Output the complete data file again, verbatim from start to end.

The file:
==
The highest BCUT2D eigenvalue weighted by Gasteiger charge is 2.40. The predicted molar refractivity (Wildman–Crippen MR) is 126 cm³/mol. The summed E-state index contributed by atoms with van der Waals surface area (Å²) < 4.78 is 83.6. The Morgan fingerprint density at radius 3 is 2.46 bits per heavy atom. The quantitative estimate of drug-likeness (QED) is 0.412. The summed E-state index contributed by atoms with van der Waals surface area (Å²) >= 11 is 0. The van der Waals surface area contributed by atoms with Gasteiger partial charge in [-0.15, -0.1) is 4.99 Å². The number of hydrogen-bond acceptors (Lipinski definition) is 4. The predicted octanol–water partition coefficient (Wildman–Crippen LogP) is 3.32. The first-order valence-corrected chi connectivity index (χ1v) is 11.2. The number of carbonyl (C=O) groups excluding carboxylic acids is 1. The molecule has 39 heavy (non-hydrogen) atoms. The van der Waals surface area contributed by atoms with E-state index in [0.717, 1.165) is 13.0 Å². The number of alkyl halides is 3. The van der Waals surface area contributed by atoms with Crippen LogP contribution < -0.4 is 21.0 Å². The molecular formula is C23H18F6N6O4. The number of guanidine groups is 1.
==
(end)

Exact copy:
The highest BCUT2D eigenvalue weighted by Gasteiger charge is 2.40. The predicted molar refractivity (Wildman–Crippen MR) is 126 cm³/mol. The summed E-state index contributed by atoms with van der Waals surface area (Å²) < 4.78 is 83.6. The Morgan fingerprint density at radius 3 is 2.46 bits per heavy atom. The quantitative estimate of drug-likeness (QED) is 0.412. The summed E-state index contributed by atoms with van der Waals surface area (Å²) >= 11 is 0. The van der Waals surface area contributed by atoms with Gasteiger partial charge in [-0.15, -0.1) is 4.99 Å². The number of hydrogen-bond acceptors (Lipinski definition) is 4. The predicted octanol–water partition coefficient (Wildman–Crippen LogP) is 3.32. The first-order valence-corrected chi connectivity index (χ1v) is 11.2. The number of carbonyl (C=O) groups excluding carboxylic acids is 1. The molecule has 39 heavy (non-hydrogen) atoms. The van der Waals surface area contributed by atoms with E-state index in [0.717, 1.165) is 13.0 Å². The number of alkyl halides is 3. The van der Waals surface area contributed by atoms with Crippen LogP contribution < -0.4 is 21.0 Å². The molecular formula is C23H18F6N6O4. The number of guanidine groups is 1.